What do you think? Did you enjoy this article? I would love to hear your thoughts in the comments section below or please join in the discussion on my Facebook or Twitter pages on this important topic, and please feel free to share it with any or all of the social media buttons and spread the word. If you want to get more great backpacking tips, advice and inspiration, please subscribe to updates via email in the box to your right.

South East Asia Region Guide.

Three Days In Bangkok.

Three Days In Kuala Lumpur.

Three Days In Singapore.

Why Thailand is the ultimate first time backpacking destination.

Michael Huxley is a published author, professional adventurer and founder of the travel website, Bemused Backpacker. He has spent the last twenty years travelling to over 100 countries on almost every continent, slowly building Bemused Backpacker into a successful business after leaving a former career in emergency nursing and travel medicine, and continues to travel the world on numerous adventures every year.

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23 comments on “Why I Love South East Asia.
  1. Kristen Sarah says:

    Great list and great motivation for me to find my way back there!

  2. Karen Scott says:

    Oh my god you make it all sound so amazing and tempting! I need to travel here soon. 😞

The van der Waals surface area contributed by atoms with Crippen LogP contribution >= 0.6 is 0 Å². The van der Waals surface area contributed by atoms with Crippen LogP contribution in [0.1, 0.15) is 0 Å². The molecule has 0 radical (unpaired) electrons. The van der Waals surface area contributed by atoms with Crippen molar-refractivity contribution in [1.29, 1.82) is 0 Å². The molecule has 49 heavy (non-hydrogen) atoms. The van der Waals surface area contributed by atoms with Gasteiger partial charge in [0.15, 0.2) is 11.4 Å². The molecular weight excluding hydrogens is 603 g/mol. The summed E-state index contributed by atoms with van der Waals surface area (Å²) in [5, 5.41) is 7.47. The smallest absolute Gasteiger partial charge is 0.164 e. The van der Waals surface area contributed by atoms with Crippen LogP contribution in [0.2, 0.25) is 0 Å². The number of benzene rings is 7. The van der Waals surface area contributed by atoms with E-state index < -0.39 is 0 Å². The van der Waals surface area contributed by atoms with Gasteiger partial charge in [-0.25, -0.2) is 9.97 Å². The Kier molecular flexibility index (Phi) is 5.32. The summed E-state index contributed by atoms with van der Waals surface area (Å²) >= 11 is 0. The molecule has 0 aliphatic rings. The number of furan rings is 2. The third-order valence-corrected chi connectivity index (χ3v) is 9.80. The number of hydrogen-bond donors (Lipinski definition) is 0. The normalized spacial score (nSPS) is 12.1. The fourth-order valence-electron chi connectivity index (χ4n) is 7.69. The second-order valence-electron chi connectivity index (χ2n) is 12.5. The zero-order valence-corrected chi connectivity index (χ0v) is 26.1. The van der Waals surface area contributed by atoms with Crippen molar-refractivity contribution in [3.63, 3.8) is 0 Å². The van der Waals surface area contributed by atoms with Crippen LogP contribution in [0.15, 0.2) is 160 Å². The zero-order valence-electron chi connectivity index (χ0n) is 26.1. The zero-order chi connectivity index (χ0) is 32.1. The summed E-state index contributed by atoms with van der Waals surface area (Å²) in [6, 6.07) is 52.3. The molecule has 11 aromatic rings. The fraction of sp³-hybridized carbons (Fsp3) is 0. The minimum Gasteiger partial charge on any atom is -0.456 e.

3. Sam says:

    Haha gassy poison! That is definitely the best description of airline food ever! I agree with all your points here but the food I definitely one of my favourite things about se Asia too! It has ruined takeaways for me now I’m back home!

  4. Michelle says:

    This is so, so true! I love south east Asia for exactly the same reasons!

  5. hanna says:

    Loved reading this and I can resonate with a lot of those things too. I only spent a few months there earlier this year but fell in love with the places for exactly the same reasons. Now I just need to go back!

  6. Rich says:

    I love seasia! Spent 6 months in Thailand Vietnam and Cambodia last year, cant wait to go back!

  7. Matt says:

    Man, I need to start booking some tickets!

  8. Dawn says: